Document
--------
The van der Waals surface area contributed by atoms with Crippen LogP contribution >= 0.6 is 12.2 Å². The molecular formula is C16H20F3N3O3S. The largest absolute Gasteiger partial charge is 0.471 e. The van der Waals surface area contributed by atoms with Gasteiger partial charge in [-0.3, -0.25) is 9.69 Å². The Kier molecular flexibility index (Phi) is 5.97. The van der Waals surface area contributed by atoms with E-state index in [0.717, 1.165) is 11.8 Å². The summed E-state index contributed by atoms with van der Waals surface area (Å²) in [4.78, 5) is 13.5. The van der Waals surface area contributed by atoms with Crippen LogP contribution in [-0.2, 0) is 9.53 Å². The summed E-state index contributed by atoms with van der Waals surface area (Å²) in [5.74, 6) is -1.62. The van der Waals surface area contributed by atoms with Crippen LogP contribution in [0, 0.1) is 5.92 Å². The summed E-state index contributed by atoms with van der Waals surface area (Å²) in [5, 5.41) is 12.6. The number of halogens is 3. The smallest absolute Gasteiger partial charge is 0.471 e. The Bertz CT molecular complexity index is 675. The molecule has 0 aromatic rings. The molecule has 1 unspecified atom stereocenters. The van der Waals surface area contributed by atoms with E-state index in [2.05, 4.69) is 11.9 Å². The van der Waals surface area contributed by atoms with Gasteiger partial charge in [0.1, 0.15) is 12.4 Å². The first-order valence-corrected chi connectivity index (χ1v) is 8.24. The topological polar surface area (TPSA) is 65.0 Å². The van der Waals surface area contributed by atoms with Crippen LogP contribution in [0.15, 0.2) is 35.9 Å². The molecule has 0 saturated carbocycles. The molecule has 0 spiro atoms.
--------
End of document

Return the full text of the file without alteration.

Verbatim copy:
The van der Waals surface area contributed by atoms with Crippen LogP contribution >= 0.6 is 12.2 Å². The molecular formula is C16H20F3N3O3S. The largest absolute Gasteiger partial charge is 0.471 e. The van der Waals surface area contributed by atoms with Gasteiger partial charge in [-0.3, -0.25) is 9.69 Å². The Kier molecular flexibility index (Phi) is 5.97. The van der Waals surface area contributed by atoms with E-state index in [0.717, 1.165) is 11.8 Å². The summed E-state index contributed by atoms with van der Waals surface area (Å²) in [4.78, 5) is 13.5. The van der Waals surface area contributed by atoms with Crippen LogP contribution in [-0.2, 0) is 9.53 Å². The summed E-state index contributed by atoms with van der Waals surface area (Å²) in [5.74, 6) is -1.62. The van der Waals surface area contributed by atoms with Crippen LogP contribution in [0, 0.1) is 5.92 Å². The summed E-state index contributed by atoms with van der Waals surface area (Å²) in [5, 5.41) is 12.6. The number of halogens is 3. The smallest absolute Gasteiger partial charge is 0.471 e. The Bertz CT molecular complexity index is 675. The molecule has 0 aromatic rings. The molecule has 1 unspecified atom stereocenters. The van der Waals surface area contributed by atoms with E-state index in [2.05, 4.69) is 11.9 Å². The van der Waals surface area contributed by atoms with Gasteiger partial charge in [0.1, 0.15) is 12.4 Å². The first-order valence-corrected chi connectivity index (χ1v) is 8.24. The topological polar surface area (TPSA) is 65.0 Å². The van der Waals surface area contributed by atoms with Crippen LogP contribution in [0.15, 0.2) is 35.9 Å². The molecule has 0 saturated carbocycles. The molecule has 0 spiro atoms.